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November 19, 2020

Dryness Worries Soy Farmers in Argentina, Forward Sales very Slow

Author: Michael Cordonnier/Soybean & Corn Advisor, Inc.

The dryer-than-normal spring weather in southern South America is impacting farmers in Argentina as well as in southern Brazil. There were some localized heavier rains over the weekend in western and northern Argentina, but not enough to recharge the depleted soil moisture. In the dryer areas of Santa Fe and Cordoba provinces, they will need 4-6 inches of precipitation to recharge the soil moisture.

Argentine farmers had planted 20% of their 2020/21 soybeans as of late last week according the Buenos Aires Grain Exchange. In their latest Panorama Agricola, the Grain Exchange estimates that farmers in Argentina will plant 17.2 million hectares of soybeans (42.4 million acres) in 2020/21 and that the soybean production will be 46.5 million tons. Prior to the complications from the dry weather, the Grain Exchange had projected that Argentina would plant 19 million hectares of soybeans in 2020/21 (46.9 million acres) with a production of 55 million tons.

Reports from Clarin Rural indicate that Argentina farmers continue to be slow sellers of last year's soybean crop as well as this year's crops. Farmers have sold 69% of the 50 million tons of soybeans produced in 20219/20 compared to 72% a year earlier. For the 2020/21 crop, farmers in Argentina have only sold 7% of their anticipated production compared to 60% sold in Brazil. There was very little forward contracting of the 2020/21 soybean crop in October compared to September or even compared to July and August.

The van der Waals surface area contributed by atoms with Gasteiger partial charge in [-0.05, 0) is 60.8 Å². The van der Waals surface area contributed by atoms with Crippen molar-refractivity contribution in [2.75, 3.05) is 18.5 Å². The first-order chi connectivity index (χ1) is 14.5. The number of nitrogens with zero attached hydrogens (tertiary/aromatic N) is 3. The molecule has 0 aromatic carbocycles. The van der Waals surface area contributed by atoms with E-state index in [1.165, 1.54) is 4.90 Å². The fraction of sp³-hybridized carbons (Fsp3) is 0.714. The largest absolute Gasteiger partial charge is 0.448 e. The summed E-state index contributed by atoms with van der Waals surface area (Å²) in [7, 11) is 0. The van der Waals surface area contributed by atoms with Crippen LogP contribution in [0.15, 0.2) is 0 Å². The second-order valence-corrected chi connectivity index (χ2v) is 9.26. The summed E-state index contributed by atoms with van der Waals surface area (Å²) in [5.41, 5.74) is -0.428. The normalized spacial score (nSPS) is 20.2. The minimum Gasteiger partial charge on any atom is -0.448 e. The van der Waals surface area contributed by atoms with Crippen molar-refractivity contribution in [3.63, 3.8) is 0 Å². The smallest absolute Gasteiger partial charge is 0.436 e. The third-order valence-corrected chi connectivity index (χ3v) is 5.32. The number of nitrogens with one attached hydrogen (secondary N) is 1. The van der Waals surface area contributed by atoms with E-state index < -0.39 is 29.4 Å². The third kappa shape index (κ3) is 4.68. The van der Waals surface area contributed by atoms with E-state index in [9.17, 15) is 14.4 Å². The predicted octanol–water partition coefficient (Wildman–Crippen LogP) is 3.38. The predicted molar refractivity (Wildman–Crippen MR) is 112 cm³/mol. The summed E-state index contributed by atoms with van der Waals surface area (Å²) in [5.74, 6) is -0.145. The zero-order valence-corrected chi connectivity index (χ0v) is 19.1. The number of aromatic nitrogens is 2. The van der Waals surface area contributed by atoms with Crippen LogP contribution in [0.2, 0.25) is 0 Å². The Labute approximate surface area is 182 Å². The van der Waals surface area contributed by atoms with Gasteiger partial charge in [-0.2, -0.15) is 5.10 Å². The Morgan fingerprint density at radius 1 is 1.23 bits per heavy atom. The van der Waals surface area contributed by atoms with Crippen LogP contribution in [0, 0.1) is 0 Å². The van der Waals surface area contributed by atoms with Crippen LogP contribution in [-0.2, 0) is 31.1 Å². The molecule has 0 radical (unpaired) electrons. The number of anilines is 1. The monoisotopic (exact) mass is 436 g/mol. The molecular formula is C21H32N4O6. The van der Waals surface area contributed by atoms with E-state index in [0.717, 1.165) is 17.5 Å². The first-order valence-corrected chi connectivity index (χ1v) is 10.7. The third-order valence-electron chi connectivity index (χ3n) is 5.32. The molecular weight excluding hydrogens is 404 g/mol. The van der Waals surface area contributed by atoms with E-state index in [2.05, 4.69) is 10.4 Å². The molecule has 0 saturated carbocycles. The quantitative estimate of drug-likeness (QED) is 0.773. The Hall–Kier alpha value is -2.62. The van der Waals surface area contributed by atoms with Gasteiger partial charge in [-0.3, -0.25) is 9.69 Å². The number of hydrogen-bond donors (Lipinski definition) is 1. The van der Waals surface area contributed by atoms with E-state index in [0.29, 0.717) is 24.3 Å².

Ever since restrictions were placed on the buying of dollars in 2011, farmers in Argentina have preferred to store more of their soybeans than normal as a hedge against inflation and the devaluation of the Argentine peso. Farmers in Argentina feel they are at a competitive disadvantage compared to the exchange rate in Brazil.

The soybean crushing industry in Argentina is even preoccupied with the slow farmer selling than the farmers themselves. The crushers are having a hard time sourcing soybeans and they are operating at only about 60% capacity. Argentina accounts for 50% of the world's production and export of soybean meal and soybean oil. With Argentine crushers operating at reduced capacities, Brazil's exports of meal and oil have been very good and there was a record amount of soybeans crushed in the U.S. during October.